Volume 79, Number 24 | November 18 - 24, 2009
West and East Village, Chelsea, Soho, Noho, Little Italy, Chinatown and Lower East Side, Since 1933


Mixed Use

By Patrick Hedlund

‘Bad landlord’ rebuffed
A developer’s request for a zoning change along a sleepy stretch of Sullivan St. to allow for commercial use on the ground floor was unanimously voted down by Community Board 2’s Zoning and Housing Committee last week.

The application by Zaccaro Realty, which has developed an unfavorable reputation with some community advocates, seeks to extend an existing commercial overlay to include the property at 73-75 Sullivan St., between Spring and Broome Sts., permitting a large restaurant or bar on street level. The one-story building currently at the site, which houses a bakery and now-closed pasta maker, would be razed in order to construct a five-story residential structure with commercial use on the first floor, according to the owner’s plans.

“Not one person wanted it except Zaccaro, who’s filthy rich,” said committee member Sean Sweeney, who’s also director of the Soho Alliance, speaking of real estate developer John Zaccaro’s attempts to develop larger commercial operations on the otherwise residential, quiet, tree-lined block. “This is about one property owner wanting to screw other property owners on this block so this guy who owns tons of properties can make more money,” he added.

Sweeney explained that one of Zaccaro’s other properties formerly was home to The Falls bar on Lafayette St. in Soho, where graduate student Imette St. Guillen had been partying before a bouncer there abducted and murdered her in 2006. The same space now houses the Midnight Café, which Sweeney claimed has operated illegally by selling hard booze without a full liquor license, and even forced one 10-year tenant living behind the establishment to move out due to noise. He added that Zaccaro’s attorney did not disagree with the committee when it asked if the insistence on a commercial designation was motivated purely by profit.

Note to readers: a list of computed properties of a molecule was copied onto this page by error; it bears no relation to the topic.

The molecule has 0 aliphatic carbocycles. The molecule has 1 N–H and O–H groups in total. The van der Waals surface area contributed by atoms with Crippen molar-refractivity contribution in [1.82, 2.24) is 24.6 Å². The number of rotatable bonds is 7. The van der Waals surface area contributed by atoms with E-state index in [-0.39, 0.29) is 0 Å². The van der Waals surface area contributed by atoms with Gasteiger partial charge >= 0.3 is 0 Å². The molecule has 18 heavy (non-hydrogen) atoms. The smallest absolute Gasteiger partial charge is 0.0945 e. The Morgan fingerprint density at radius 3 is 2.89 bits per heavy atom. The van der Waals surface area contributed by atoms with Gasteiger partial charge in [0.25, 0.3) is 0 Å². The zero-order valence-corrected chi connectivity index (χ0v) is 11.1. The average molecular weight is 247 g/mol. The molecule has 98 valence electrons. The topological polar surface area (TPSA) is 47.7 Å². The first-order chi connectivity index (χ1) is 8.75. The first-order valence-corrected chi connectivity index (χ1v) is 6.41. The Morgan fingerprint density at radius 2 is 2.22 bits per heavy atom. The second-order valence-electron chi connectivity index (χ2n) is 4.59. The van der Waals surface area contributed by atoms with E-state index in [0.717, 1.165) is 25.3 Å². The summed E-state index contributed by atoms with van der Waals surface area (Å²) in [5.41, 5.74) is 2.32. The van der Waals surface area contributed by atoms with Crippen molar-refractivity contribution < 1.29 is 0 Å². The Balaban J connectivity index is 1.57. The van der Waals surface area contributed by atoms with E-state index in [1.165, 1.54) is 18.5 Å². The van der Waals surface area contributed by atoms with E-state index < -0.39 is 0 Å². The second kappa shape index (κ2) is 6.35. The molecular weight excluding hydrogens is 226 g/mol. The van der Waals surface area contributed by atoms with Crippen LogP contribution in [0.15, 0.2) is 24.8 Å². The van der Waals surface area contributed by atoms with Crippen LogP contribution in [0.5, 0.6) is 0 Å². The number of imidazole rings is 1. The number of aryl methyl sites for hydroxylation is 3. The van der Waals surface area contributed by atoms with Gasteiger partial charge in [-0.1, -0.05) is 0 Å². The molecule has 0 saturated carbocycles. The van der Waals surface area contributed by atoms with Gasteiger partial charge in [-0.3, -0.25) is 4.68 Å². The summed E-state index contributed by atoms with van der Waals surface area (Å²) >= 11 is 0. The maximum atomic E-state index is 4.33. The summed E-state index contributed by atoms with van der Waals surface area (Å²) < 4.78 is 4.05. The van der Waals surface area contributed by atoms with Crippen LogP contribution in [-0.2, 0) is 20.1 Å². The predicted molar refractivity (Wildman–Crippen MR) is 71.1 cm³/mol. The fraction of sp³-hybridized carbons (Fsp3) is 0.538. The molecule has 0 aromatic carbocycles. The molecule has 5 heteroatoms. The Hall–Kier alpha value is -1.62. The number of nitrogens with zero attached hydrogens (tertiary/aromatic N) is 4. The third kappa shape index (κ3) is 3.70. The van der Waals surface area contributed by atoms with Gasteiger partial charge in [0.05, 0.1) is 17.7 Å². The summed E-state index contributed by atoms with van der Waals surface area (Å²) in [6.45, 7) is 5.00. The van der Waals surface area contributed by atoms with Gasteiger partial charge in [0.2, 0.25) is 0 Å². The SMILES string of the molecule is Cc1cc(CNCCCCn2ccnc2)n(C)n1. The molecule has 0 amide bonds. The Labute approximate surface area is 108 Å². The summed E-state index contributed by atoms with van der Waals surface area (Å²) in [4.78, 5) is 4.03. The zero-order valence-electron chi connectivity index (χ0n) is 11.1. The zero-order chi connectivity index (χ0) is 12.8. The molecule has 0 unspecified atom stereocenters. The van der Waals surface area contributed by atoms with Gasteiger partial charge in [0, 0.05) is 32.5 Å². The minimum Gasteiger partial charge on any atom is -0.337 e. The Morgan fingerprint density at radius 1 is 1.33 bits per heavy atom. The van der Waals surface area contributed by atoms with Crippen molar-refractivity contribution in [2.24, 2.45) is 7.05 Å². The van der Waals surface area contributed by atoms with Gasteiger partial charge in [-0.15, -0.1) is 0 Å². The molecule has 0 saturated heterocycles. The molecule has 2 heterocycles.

“Why should we give this guy a break?” Sweeney continued. “He was being pushy, and hopefully City Planning is going to realize this. He’s been a bad landlord, a bad community member.”

Zaccaro is married to Geraldine Ferraro, the 1984 Democratic vice presidential nominee.

Superdive going down?
Frat-boy concept bar and newest scourge of the East Village Superdive, whose signature beer-by-the-keg and mix-your-own-drinks features are either the most innovative or tragic developments in nightlife history, has gone up for sale only four months after opening.

The Avenue A hotspot, which has packed in crowds and riled neighborhood residents since its summertime debut, is currently selling for $350,000 with asking rent at $10,000 per month under a 10-year lease.

The trendy tavern is located in the space formerly occupied by the L.G.B.T.-friendly Rapture Café and Books between 12th and 13th Sts., and comes with a full liquor license and 4 a.m. closing hours. The blog Eater first reported the news, speculating that the owners could simply be testing the market to see how much they could pull in for the space. In a response to the report, the proprietors noted that the bar “will never close” and “will live forever,” and that the brand is looking to expand both locally and nationally.

Superdive sits among a cluster of bars on upper Avenue A, including Forbidden City, outside of which bouncer Eric “Taz” Pagan was shot and killed in August.

mixeduse@communitymediallc.com

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